Verizon sets energy efficiency standard
Verizon today announced what it says are the global telecom industry’s first energy-efficiency standards, designed to reduce by 20% the power consumed by new telecom-related equipment starting Jan. 1, 2009.
Verizon is moving on its own because the industry standards process for reducing power consumption, both to reduce costs and protect the environment, isn’t moving fast enough, said Chuck Graff, director-corporate network and technology. Verizon also established its own measurement process for determining power consumption for broadband, video, data-center, network and customer premises equipment. The series of Telecommunications Equipment Energy Efficiency Ratings is based on formulas that test the consumption of equipment in various operating conditions and settings. Verizon has developed formulas for each type of equipment and when test data are entered into the formulas this is an indication as to whether or not specific equipment meets the required rating.
“There really isn’t any specific requirements for energy consumption and heat dissipation – there are objectives in Telcordia requirements but not standards,” Graff said. “We sit on the ATIS team that is looking at this, we chaired it last year, and the committee is looking at it but the standards process is very slow.”
Verizon did its own polling of vendors in conjunction with an energy summit the company hosted in March of 2007, and found most vendors felt a 10% to 15% reduction in power consumption for their new equipment could be reasonably accomplished, Graff said. “We wanted to push them a little, so we made it 20%.”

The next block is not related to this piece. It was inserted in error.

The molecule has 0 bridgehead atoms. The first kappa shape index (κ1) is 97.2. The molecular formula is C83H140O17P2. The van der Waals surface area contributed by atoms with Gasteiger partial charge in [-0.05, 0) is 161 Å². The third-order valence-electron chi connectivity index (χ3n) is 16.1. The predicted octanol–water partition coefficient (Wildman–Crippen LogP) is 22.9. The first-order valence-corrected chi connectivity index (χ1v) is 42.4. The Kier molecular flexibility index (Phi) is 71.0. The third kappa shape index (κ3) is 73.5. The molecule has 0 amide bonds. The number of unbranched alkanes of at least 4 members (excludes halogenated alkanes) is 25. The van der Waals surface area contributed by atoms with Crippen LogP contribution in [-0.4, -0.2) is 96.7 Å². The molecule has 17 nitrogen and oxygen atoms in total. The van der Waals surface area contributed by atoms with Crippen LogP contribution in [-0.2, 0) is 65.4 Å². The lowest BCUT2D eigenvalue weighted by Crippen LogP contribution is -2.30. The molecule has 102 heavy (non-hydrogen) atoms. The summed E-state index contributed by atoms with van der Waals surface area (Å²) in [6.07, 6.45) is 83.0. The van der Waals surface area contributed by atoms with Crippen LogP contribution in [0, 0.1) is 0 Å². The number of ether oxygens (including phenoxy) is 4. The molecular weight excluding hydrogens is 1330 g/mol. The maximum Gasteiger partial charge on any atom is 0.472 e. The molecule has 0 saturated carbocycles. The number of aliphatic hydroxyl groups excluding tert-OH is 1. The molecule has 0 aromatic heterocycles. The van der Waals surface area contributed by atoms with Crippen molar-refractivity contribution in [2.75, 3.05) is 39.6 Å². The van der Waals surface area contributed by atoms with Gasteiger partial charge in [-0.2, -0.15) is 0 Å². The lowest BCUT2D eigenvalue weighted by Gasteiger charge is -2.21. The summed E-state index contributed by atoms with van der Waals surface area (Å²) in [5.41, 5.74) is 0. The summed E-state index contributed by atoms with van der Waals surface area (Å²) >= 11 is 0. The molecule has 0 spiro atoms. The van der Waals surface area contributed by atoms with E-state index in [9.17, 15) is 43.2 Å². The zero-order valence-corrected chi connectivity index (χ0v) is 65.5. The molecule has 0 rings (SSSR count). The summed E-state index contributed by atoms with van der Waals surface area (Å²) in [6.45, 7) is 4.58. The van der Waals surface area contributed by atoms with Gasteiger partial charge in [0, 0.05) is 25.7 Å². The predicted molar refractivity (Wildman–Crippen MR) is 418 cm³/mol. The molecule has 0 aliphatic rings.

When Verizon presented its power reduction plans to the ATIS group, other service providers including Qwest and AT&T supported the idea, but vendors weren’t in agreement, Graff said.
The new requirement applies to new equipment bought after Jan. 1, 2009, not to systems Verizon is already buying or deploying. Among the equipment covered by the new requirement are optical and video transport systems, switches and routers, DSLAM high-speed internet equipment and optical line termination gear, as well as switching power systems, data center servers and power adapters that operate customer equipment.
Vendors will have to devote engineering resources to redesigning their equipment to meet the new standards, but should not incur additional manufacturing costs, Graff said.
Once a national standard has been established, Verizon will adopt that, Graff said. The company will also “evaluate where our vendors are in a year and decide whether 20% is reasonable, based on the feedback we are going to get. We think these are doable numbers if they put their effort towards that.”
One aspect of reducing power consumption is creating different levels of usage, to include a “sleep” cycle in which equipment is available for use but not consuming power until required to do so, Graff said. BT is looking at similar technology for its broadband deployments.
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